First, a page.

How Mikhail Gorbachev's policies changed the Soviet Union, would consider him a patriot, or in a sense, a subversive?© BrainMass Inc. brainmass.com October 9, 2019, 8:07 pm ad1c9bdddf
You could consider him both, depending on your point of view.
Mikhail Gorbachev was a Soviet patriot in the sense that he wanted to save the USSR and preserve communism through reform and adaptation. He was an idealist who believed in the fundamental values of communism, and sought to fix the Soviet systems many economic and social problems through reform. His reforms failed to achieve their stated purpose and actually led to the weakening of the Communist regime and it's eventual collapse.
To many Communists, Gorbachev was a subversive. His political reforms in particular undermined the legitimacy of the Communist Party as the sole source of political authority. Lenin himself had warned famously of the danger of factionalism - that communism could not survive the plurality of political ideologies and parties. Gorbachev, by allowing for greater political freedom and participation and tolerating criticism of the government, officials and parties, opened the flood gates and ultimately proved that Lenin was right. In the end, Gorbachev himself was shunted aside as he struggled to maintain the Soviet state as a representative of the Communist party as Boris Yeltsin, a former Communist, became President of Russia and the USSR collapsed.
Here are some old notes on Gorbachev that should help you to understand his role and develop your argument further.
GORBACHEV AND REFORM: BREAKUP OF USSR SND COLLAPSE OF COMMUNISM IN EASTERN EUROPE
"Evolutionary in origin, revolutionary in aims and impact." Assess this comment on Gorby's domestic and foreign policy 1985-1991.
Gorby did not really have a plan or grand strategy for his reforms. He wanted improvement of communist/socialist economic system, but would not challenge the foundations of state ownership, the Party's leading role or the ultimate goals of Communism. His early approach was inherited from Andropov - the system needs only modernization, streamlining an discipline; the economic problems could be solved through managerial reforms. These reforms wanted quick results and they were actually counterproductive.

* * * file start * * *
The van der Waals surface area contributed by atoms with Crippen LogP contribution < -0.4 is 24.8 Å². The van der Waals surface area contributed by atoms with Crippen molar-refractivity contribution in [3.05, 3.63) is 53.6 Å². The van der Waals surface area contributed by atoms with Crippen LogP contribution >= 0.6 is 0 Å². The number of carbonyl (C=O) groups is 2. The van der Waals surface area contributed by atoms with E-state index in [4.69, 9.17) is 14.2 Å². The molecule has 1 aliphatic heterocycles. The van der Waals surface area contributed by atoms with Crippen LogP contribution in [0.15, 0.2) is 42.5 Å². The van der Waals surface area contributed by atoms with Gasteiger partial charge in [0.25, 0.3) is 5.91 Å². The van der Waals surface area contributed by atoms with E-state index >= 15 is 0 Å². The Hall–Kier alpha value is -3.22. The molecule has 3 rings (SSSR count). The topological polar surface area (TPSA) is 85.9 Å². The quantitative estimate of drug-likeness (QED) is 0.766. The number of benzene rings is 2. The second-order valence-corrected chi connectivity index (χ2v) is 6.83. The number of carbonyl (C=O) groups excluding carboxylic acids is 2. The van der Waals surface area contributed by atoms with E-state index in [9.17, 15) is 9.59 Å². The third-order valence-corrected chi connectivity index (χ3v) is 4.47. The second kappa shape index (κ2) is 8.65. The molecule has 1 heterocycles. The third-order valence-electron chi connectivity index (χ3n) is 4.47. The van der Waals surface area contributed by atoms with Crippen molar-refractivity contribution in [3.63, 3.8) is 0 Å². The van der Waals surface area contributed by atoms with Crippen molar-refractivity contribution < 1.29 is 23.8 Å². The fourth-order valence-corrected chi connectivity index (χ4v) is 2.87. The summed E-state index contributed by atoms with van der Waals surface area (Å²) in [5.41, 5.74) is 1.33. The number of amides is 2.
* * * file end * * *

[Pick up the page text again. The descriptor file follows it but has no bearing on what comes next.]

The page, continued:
Uskorenie 1985-86- acceleration - calls for tighter labor discipline, faster growth, greater effort, stronger incentives, stricter accounting. (reward hard work and crackdown on laziness or obsolete methods) "activate the human factor."
-Higher production targets 5 Year Plan ('86-90) - impractical for period of reform, no breathing space to modernize, managers/workers associate reforms with high targets/overwork
-streamlining bureaucracy with new "superministerial" bodies - (another layer?)
-Gospriemka- (campaign for quality control Nov 1986) - rejection of shoddy goods by inspectors with penalties for factories/workers (factories often lack time or resources to make up shortfall, plus higher targets set!, supply of good to consumers falls, some workers no longer entitled to bonuses they expect) campaign dropped after 1988. Under-investment in economy causes even relatively efficient enterprises problems.
-By 27th Party Congress in Feb '86 40% of key posts had new faces -1/3 of govt ministers and republic party secs replaced.
-Anti-alcohol campaign (May '85) was a naive disaster- did not stop drunkeness, but lost much state revenue. Close down some breweries, distilleries, etc, limit hours for alcohol shops causes people to go to black market and sugar shortages. In 1982, revenue for alc tax was 12% of entire budget, loss of this revenue caused govt to print more $, and higher inflation. High alcoholism is not a cause of the Soviet systems problems, it is a result! Later completely abandoned (1990?)
Glasnost and Perestroika
By April 1985, Gorby had announced perestroika (restructuring of economy). These reforms would escalate as the deep seated nature of the problem prevented rapid progress - and were resisted by managerial elite.
- By Feb/March 1986 - 27th Party Congress -Uskoreniye gives way to pere/glasnost
Gorby more clearly sees people as solution and bureacracy as problem, not vice-versa.
People have increased say in system still dom by CP, more freedom of speech/individual economic. Activity (eventually pol pluralism works against Gorby). He wants more public/media freedom to get support of lit/cultural intelligentsia to convince elites/masses of need for major reform
June 87 - 1st multi-candidate elections in about 5% of local constituencies for local el.
One way Gorby attempted to force through his reforms was through glasnost - new openess and encouragement of intellectual freedom. By 1987, 30,000 neformaly (informal orgs not under direct Party control) exist. In the end, rather than generate enthusiasm for reform, glasnost served to undermine the process itself as ...